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The ‘Save The World’ helmets will be raced by DS Virgin Racing’s drivers, Sam Bird and Alex Lynn, as they traverse the New York street circuit during the final races of the Formula E season.

The announcement signals the first art helmet by a Formula E team, continuing the heritage of art in motorsport and the cybersecurity brand’s commitment to contemporary art, creativity and innovation. D*Face took inspiration from Kaspersky Lab’s tagline, “A Company To Save The World”, and hopes that his colourful work will inspire people to take positive action.

D*Face will announce his first-ever art car design with a custom-made livery for the DS Virgin Racing Team. Its design will be released at the “Art Goes Green” event after Saturday’s race. The helmets and art car are the latest installations in the “Save the World” collection, following a major permanent public mural that was installed in Brooklyn, New York, in May.

D*Face, whose real name is Dean Stockton, said: “It is exciting to work with Kaspersky Lab on this project and create art with a real message of hope for a better future. After all, this is our world and we need to look after it. It will take every one of us to make a real lasting, impactful change. I love the mentality of the DS Virgin Racing Team and that of Formula E by showcasing sport in a way that doesn’t harm the environment, but is still just as exhilarating and fun.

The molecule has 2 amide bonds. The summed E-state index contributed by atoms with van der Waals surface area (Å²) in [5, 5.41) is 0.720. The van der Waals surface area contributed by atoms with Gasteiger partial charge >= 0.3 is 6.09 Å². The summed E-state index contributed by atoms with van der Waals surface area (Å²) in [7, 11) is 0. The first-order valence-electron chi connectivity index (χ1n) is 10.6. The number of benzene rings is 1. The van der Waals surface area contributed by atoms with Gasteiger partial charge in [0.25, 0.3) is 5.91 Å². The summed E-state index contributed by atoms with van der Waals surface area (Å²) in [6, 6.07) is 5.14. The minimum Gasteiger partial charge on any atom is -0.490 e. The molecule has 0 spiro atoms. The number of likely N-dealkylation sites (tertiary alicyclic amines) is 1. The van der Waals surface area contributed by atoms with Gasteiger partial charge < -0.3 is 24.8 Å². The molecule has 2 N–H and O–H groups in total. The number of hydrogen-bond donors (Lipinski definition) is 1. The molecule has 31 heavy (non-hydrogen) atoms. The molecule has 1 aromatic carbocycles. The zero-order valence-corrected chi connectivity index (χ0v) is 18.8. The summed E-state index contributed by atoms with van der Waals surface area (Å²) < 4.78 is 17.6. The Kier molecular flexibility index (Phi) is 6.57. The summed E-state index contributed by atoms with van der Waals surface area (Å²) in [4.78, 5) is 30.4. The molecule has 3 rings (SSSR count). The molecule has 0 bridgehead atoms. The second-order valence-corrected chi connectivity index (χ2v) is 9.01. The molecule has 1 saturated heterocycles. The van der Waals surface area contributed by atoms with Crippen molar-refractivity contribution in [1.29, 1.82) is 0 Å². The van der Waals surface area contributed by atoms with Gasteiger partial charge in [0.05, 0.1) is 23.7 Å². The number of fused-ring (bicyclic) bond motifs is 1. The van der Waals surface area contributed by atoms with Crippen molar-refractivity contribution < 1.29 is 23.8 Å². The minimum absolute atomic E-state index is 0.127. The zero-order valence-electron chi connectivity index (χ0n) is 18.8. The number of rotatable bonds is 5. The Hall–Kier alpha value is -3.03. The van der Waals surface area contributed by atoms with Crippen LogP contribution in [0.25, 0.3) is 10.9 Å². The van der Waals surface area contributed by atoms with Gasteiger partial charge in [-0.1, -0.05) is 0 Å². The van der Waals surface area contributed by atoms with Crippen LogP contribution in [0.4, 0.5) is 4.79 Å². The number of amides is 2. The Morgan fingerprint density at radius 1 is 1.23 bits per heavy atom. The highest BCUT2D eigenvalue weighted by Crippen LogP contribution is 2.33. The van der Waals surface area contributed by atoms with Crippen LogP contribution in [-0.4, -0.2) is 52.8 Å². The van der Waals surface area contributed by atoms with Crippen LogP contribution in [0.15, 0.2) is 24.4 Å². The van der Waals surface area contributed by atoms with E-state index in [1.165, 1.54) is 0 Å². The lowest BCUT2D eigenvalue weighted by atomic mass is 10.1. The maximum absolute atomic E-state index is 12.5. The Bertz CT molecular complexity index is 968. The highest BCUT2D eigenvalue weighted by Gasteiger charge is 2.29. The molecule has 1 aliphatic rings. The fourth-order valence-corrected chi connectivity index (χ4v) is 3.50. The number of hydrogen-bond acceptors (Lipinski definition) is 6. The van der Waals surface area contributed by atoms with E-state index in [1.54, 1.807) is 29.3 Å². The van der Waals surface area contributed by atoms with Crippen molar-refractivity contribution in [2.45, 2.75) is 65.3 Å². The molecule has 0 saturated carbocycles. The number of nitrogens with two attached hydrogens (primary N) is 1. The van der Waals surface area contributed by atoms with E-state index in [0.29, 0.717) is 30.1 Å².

“It is time for us all to stand together and make a change… be that stopping data steals, climate change, plastic waste or using damaging fuels. I want everyone to make a pledge to do one thing that will help make a change.”

As a sponsor of DS Virgin Racing Team, Kaspersky Lab is responsible for protecting the team’s devices against cyber threats. The company sees the technical environment in the global sport of Formula E as the next frontier in furthering its research and development of new technologies to keep vehicles secure in the digital world.

Sylvain Filippi, Managing Director at DS Virgin Racing, said: “The whole team fully supports this great initiative and our thanks got to Kaspersky and D*Face for their collaboration. It’s an honour to have such an innovative artist bring his talents to bear in our team ahead of the season-finale; the car, drivers’ crash helmets and mural all look amazing.”

Aldo Fucelli Pessot del Bo, Head of Global Partnerships and Sponsorships at Kaspersky Lab added: “There is a need for innovation on a global scale, both in contemporary art and in the fast-growing sport of Formula E. Now, for the first time ever, Kaspersky Lab is proudly bringing together the two sectors in an effort to Save the World and unleash creativity, encourage freedom of expression and further innovation.”